by Tathagata Satpathy
By giving legislative backing to the Aadhaar card, it seems that the central government of Narendra Damodardas Modi is stubbornly adamant in making it mandatory. Despite repeated reprimands from the Supreme Court, and protests from opposition parties, the government is in no way willing to looking behind. In this arena, one of the steps of the government has been completed. On recent March 11, the Aadhaar Bill was passed in the Lok Sabha. After achieving the approval of the Rajya Sabha, it will become a law. Under this law, Aadhaar card will be essential. Especially in cases, like collecting government subsidies, benefits etc., Aadhaar possession will be pretty much necessary.
An important point is that the Supreme Court has more than once opined that Aadhaar card should not be mandatory, but the centre has plugged its ears to it. The government seems to believe that after getting legislative backing, the Supreme Court won’t open its mouth on Aadhaar. In case the bills fails to pass in the Rajya Sabha, the government has slyly presented it as a money bill in the parliament. In Lok Sabha, BJP has a majority. So like some other bills, Aadhaar bill was easily passed. But, they don’t have the majority numbers in Rajya Sabha. Since this has been presented as a money bill, even if there is a debate in Rajya Sabha, there won’t be any hindrance to its passing. The opposition parties were wanting that the bill should first go to a parliamentary advisory committee. The government disagreed to it.
Actually if you look at it, the Aadhaar project is not the brainchild of the Modi government. The previous UPA government had started this project. Back then, it was protested against by stating that the biometric data being used in the Aadhaar card will destroy privacy. The protests are still ongoing. Despite all this, the government argues that it will reduce the chances of government funds from being wasted. And that the government aid earmarked for the poor will reach them directly and funds will not be lost on the way. But, the bill clearly states that Aadhaar card is not a proof of citizenship.
Now the question arises that, if the government is not interested in making Aadhaar a proof of citizenship, on what basis is it wasting the tax payers’ money on it? There is a voter id card in possession with every citizen of the nation. Other than that poor people also possess BPL cards, ration cards, voter id cards and a whole stack of other id cards. If from among them one id card is selected, say BPL card, and it is distributed correctly, then it can easily fulfil this objective of the government. At this point we must remember that, we will never stop giving out Aadhaar cards. There is no cap on this amazing project’s expenditure, because everyday several babies are born in India and to keep providing them Aadhaar cards this project will continue forever.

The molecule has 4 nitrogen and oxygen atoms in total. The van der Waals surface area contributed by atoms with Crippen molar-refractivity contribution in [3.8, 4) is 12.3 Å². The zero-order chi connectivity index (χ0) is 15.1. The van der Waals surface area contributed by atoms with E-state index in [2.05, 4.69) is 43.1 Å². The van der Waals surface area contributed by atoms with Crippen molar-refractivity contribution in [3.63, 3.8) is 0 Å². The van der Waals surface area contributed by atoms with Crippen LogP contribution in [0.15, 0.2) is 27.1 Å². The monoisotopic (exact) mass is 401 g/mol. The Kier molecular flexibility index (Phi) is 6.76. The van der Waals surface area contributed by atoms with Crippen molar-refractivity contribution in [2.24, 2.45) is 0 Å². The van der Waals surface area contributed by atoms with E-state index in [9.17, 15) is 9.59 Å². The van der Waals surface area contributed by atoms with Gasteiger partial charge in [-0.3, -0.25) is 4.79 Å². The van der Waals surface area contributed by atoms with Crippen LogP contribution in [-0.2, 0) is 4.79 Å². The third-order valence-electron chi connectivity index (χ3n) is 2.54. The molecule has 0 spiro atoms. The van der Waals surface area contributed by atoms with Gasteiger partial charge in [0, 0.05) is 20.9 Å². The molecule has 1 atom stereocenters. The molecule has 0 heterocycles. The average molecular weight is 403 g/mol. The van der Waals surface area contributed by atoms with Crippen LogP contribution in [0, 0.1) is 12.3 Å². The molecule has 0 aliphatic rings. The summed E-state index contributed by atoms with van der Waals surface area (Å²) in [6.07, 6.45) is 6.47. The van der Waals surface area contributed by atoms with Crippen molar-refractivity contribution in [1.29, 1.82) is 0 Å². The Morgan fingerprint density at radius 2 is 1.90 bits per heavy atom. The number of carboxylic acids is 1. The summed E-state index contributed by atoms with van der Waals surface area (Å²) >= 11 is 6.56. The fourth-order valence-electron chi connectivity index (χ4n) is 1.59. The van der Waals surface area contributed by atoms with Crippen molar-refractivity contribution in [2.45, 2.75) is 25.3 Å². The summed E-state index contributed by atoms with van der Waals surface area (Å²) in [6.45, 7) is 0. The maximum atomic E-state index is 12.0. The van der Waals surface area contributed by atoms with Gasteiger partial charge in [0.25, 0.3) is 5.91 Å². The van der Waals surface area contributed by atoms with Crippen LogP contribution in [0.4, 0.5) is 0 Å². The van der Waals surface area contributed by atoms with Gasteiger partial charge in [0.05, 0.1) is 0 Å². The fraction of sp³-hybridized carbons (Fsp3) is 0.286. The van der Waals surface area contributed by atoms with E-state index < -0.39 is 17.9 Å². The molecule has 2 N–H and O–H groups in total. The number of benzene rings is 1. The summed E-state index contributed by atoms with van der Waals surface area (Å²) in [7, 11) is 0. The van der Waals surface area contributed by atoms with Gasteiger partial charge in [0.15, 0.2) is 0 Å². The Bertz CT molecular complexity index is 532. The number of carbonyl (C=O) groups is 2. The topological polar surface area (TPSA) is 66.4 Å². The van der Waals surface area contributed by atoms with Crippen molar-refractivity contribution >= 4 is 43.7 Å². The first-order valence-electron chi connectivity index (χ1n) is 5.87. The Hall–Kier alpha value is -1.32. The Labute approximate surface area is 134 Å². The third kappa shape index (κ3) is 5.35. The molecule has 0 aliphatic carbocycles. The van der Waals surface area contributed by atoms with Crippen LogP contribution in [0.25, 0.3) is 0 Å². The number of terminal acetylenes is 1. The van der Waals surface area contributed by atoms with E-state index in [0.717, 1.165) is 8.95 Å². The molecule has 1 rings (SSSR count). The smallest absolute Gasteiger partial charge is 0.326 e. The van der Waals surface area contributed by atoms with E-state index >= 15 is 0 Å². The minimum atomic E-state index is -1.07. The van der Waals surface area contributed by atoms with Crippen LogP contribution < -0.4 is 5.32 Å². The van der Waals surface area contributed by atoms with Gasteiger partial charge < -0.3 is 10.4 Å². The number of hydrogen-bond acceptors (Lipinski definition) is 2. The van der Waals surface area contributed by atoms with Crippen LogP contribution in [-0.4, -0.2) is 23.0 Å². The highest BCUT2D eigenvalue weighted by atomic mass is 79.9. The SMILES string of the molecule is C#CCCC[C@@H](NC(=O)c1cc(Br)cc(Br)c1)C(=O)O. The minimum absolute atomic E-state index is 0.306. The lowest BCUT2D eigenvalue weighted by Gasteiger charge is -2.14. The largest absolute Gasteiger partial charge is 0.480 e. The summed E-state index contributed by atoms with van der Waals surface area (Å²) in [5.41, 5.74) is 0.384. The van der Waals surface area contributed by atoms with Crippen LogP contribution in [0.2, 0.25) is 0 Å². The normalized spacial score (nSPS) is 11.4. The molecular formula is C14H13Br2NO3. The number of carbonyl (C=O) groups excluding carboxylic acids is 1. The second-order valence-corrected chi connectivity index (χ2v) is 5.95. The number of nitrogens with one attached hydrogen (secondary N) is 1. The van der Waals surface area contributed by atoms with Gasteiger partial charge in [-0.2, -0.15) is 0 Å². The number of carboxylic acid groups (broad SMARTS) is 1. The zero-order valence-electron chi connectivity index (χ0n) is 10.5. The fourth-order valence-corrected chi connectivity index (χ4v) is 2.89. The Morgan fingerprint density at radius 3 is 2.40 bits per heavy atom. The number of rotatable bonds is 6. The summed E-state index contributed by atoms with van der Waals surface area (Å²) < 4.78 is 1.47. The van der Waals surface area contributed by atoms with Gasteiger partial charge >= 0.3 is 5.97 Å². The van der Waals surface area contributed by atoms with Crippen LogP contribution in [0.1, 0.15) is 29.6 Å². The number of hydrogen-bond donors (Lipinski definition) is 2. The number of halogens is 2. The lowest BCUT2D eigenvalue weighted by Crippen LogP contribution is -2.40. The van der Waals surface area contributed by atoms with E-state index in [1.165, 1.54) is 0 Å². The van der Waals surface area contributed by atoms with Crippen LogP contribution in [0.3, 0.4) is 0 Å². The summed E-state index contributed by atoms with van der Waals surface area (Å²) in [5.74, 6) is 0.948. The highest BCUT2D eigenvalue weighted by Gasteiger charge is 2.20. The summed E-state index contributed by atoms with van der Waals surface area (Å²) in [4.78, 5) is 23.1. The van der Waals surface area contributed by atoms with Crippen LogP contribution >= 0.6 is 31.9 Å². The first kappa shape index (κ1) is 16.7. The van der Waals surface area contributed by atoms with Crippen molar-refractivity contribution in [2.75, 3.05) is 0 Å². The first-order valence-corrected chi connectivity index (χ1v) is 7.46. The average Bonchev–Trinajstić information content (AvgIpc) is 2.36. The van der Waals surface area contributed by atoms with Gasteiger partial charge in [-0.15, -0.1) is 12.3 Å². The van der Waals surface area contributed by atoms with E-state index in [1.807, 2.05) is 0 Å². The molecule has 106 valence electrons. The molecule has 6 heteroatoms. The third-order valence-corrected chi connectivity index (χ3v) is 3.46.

The Aadhaar card has also raised concerns regarding personal privacy and these cannot be ignored. Because the presented Aadhaar Bill contains no provisions addressing privacy and anonymity protection. To possess an Aadhaar card a person must surrender his biometric data, like finger and hand prints, and scans of the iris. By using this data, any person can be brought under surveillance. There is the possibility that non-government and foreign agencies may attempt to steal and use this data for their monetary profit and unethical purposes. In India, no data actually remains secure. Especially in the Aadhaar project, non-government companies have been assigned to the task of collecting the biometric data from the populace, this may turned out to be a fatal mistake. These indigenous firms probably will not hesitate to sell even the most personal data of the citizens for profit. In a nation, where government websites are regularly hacked and defence secrets are falling into enemies’ hands, one can probably guess how securely personal data can be stored. From a particular perspective, we can even say that by making Aadhaar legally mandatory, government is robbing us of personal privacy. To save us from this robbery, a need for a public movement has arisen. Because not only the voice of the Supreme Court is being stifled, the voice of the parliament is also being stifled.
This is a rough translation of an Odia language editorial. The editorial originally appeared in the Odia daily “Dharitri” on 14 March 2016.